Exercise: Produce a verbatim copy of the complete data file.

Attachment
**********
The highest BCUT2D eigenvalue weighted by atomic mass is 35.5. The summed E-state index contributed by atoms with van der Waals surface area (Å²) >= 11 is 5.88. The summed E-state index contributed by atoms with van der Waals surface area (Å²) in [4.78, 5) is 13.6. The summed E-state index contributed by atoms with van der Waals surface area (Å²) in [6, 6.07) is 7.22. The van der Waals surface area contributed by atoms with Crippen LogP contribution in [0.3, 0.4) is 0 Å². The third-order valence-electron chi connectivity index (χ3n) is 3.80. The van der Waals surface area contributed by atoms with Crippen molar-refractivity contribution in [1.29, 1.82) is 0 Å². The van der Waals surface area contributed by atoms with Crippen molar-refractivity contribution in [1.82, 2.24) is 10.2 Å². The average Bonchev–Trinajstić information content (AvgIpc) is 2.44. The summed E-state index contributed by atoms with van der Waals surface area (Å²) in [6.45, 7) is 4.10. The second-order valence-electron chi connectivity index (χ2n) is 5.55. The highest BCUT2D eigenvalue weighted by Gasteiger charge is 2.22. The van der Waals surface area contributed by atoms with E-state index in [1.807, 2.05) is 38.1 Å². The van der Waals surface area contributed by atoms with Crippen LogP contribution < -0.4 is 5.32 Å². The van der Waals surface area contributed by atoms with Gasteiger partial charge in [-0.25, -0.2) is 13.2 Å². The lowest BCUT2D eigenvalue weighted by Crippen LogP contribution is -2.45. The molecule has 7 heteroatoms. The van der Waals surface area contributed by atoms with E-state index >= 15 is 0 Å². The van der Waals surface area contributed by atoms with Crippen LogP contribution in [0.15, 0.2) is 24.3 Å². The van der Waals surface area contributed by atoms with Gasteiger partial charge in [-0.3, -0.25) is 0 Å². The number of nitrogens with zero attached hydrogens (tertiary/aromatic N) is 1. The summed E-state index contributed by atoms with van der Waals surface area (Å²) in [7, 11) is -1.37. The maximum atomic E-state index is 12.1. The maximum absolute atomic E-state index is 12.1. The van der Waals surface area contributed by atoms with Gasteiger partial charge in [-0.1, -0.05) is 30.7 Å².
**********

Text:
The highest BCUT2D eigenvalue weighted by atomic mass is 35.5. The summed E-state index contributed by atoms with van der Waals surface area (Å²) >= 11 is 5.88. The summed E-state index contributed by atoms with van der Waals surface area (Å²) in [4.78, 5) is 13.6. The summed E-state index contributed by atoms with van der Waals surface area (Å²) in [6, 6.07) is 7.22. The van der Waals surface area contributed by atoms with Crippen LogP contribution in [0.3, 0.4) is 0 Å². The third-order valence-electron chi connectivity index (χ3n) is 3.80. The van der Waals surface area contributed by atoms with Crippen molar-refractivity contribution in [1.29, 1.82) is 0 Å². The van der Waals surface area contributed by atoms with Crippen molar-refractivity contribution in [1.82, 2.24) is 10.2 Å². The average Bonchev–Trinajstić information content (AvgIpc) is 2.44. The summed E-state index contributed by atoms with van der Waals surface area (Å²) in [6.45, 7) is 4.10. The second-order valence-electron chi connectivity index (χ2n) is 5.55. The highest BCUT2D eigenvalue weighted by Gasteiger charge is 2.22. The van der Waals surface area contributed by atoms with E-state index in [1.807, 2.05) is 38.1 Å². The van der Waals surface area contributed by atoms with Crippen LogP contribution < -0.4 is 5.32 Å². The van der Waals surface area contributed by atoms with Gasteiger partial charge in [-0.25, -0.2) is 13.2 Å². The lowest BCUT2D eigenvalue weighted by Crippen LogP contribution is -2.45. The molecule has 7 heteroatoms. The van der Waals surface area contributed by atoms with E-state index >= 15 is 0 Å². The van der Waals surface area contributed by atoms with Crippen LogP contribution in [0.15, 0.2) is 24.3 Å². The van der Waals surface area contributed by atoms with Gasteiger partial charge in [-0.3, -0.25) is 0 Å². The number of nitrogens with zero attached hydrogens (tertiary/aromatic N) is 1. The summed E-state index contributed by atoms with van der Waals surface area (Å²) in [7, 11) is -1.37. The maximum atomic E-state index is 12.1. The maximum absolute atomic E-state index is 12.1. The van der Waals surface area contributed by atoms with Gasteiger partial charge in [-0.1, -0.05) is 30.7 Å².